The winners of the student of the year award are a far cry from the MBA stereotype. By Lucy Hodges

LONDON AND SOUTH EAST: Angela Jenkinson, Kingston Business School


Eve Poole, University of Edinburgh Management School


Charlotte Rendle-Short, Durham University Business School


Sara Hadlow, Aston Business School


Rick Chaplin, University of Bath School of Management


Alice Owen, Manchester Business School

Sue Shipley, Ashridge

WINNERS OF The Independent's first Student of the Year Award, launched this year with the Association of MBAs, impressed the judges with their intellectual ability as well as with their maturity and their commitment to helping others.

"They were not your image of the stereotypical sharp-suited MBAs clutching a mobile phone," according to Mike Jones, director general of the Association of MBAs. "In fact they show the extent to which MBA programmes are attracting all sorts of people from different walks of life."

Of the five winners and two highly commended candidates, four came from non-business backgrounds. One was an independent school headmistress, one worked for the Church Commissioners (though she has now moved to Deloitte Consulting), one was in the voluntary sector working with disabled people and the fourth is now employed by the Yorkshire Dales National Park Authority.

They reflected the breadth in age and interests of people who choose to study for an MBA.

The award attracted interest from business schools around the nation. Altogether 19 of the 31 accredited business schools put candidates in for the competition which was aimed at finding the best all-round MBA student from different regions of the country. There were five winners and two highly commended candidates - each of whom received a handshake from Sir John Harvey Jones at the Association of MBAs' annual dinner last Wednesday night.

"We are hoping this will be the premier MBA award in a few years time," says Mike Jones. "This year's launch has shown it to be a worthwhile exercise. It augurs well for British management that this sort of talent is coming forward."

Jo Redfern, The Independent's education advertising manager, agrees. "We are delighted to be involved with the launch of the competition," she says.

"We would like to congratulate all 1998 contestants and winners who will be worthy ambassadors for the schools and the MBA itself."

Business schools were asked to nominate their best all rounders, taking into account nine criteria, which are listed in the box on page 4. The winners were those considered to have best contributed to the development of the MBA.

They had to be good team players but also good at their studies and committed to the future development of the business school. They had to show they were concerned for the welfare of others by being good school representatives and by helping overseas students. They also had to show that they could overcome challenges, that they benefited from the MBA and, finally, that they had helped to maintain student morale.

Such criteria meant there was a good range of students. "It wasn't just the clever-clogs who were nominated and who won," says Anthony Birts, director of Bath's MBA programme. "Candidates really did need to be making some sort of input into the course itself."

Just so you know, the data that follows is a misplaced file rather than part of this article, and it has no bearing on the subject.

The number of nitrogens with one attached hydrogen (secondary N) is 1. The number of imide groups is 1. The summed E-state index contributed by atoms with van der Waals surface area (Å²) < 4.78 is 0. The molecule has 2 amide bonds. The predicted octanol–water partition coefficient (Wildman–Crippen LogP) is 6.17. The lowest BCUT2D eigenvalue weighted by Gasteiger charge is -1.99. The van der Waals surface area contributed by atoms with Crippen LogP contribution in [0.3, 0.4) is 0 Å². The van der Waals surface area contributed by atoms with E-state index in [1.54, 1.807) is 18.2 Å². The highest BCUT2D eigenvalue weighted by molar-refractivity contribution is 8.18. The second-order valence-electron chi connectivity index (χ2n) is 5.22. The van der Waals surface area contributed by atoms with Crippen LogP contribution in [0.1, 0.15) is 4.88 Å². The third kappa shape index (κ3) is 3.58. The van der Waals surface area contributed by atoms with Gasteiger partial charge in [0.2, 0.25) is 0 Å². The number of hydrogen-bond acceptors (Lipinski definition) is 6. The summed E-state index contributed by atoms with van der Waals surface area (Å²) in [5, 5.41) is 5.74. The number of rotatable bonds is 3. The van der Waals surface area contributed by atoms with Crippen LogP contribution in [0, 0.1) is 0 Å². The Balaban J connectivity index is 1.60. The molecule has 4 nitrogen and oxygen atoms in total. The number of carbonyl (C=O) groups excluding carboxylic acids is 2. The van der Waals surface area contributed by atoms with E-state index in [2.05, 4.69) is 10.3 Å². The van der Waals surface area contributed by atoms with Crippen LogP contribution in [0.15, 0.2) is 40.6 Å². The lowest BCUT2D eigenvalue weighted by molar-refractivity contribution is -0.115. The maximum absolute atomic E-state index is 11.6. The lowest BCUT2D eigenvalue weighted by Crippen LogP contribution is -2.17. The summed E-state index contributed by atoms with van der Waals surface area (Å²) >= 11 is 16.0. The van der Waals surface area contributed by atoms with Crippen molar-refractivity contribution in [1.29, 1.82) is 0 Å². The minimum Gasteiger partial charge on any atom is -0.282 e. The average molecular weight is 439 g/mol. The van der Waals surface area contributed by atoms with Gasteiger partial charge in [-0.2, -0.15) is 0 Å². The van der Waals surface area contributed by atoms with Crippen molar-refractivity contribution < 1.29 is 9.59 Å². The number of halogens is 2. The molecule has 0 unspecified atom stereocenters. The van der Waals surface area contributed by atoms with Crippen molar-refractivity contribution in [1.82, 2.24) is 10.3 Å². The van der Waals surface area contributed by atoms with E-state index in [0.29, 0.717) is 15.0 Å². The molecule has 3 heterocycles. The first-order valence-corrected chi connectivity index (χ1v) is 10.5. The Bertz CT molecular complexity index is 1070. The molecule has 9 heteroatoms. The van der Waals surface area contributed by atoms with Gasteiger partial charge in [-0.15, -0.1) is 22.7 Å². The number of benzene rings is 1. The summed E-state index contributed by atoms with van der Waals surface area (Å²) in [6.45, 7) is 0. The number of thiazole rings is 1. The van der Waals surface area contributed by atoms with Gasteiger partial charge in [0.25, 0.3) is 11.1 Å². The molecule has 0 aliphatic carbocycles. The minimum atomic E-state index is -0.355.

That was certainly true of Bath's nominee, Rick Chaplin, who works for his family's firm in Ontario and who helped to sort out some problems on the course, and the headmistress, Charlotte Rendle-Short who studied on one of Durham's MBAs. Dr Sue Miller, director of the part-time MBA at Durham University business school, said of Miss Short:

"She didn't see the course as a meal ticket or as something to help her climb the ladder faster. She saw it as an educational process. We had one or two problems and her mature, reflective attitude helped us through them."

Some institutions nominated the best student in the year; others were elected by their peers. All but one of the winners and runners-up were women; the only man was the Canadian student at Bath, Rick Chaplin.

Given that men are in a majority on MBA programmes, and that it is thought to be harder for women to persuade companies to sponsor them on MBAs, why did women sweep the board?

One reason may be that it is only exceptional women who tend to make it on to MBA programmes. For men in some circles an MBA is becoming almost a requirement but for women it is a very positive choice, a way to give a lift to their careers or to dent the glass ceiling.

"The better women, those who are organised and pushing themselves, those are the ones who are doing it," says David Browne, the MBA course director at Kingston.

"We may be finding that the women who are coming through are better time managers."

It is only in the last five to six years that women have been showing up on MBA programmes in greater numbers, according to Mr Browne.

Figures from the Association of MBAs, however, show that the proportion of women is still low, around 23 per cent.

Mark Oakley, director of MBA programmes at Aston, tends to agree that the women on MBA programmes may be unusually good: "As in so many other fields, women take a challenge terribly seriously." he says. "They put a great deal of energy into what they decide to do."

But a more humdrum reason for the success of women in the competition may be that the selection criteria favoured women. Women are often better at being ambassadors for a school or programme - in other words, at serving the common good - rather than at promoting themselves. "I suspect women are less ego driven, less competitive and take more account of the people around them," says Richard Kerley, director of the full-time MBA at the University of Edinburgh management school.

If so, that could explain the superior performance of women. Different criteria, emphasising success at climbing greasy poles and earning big salary increases, could put men on top.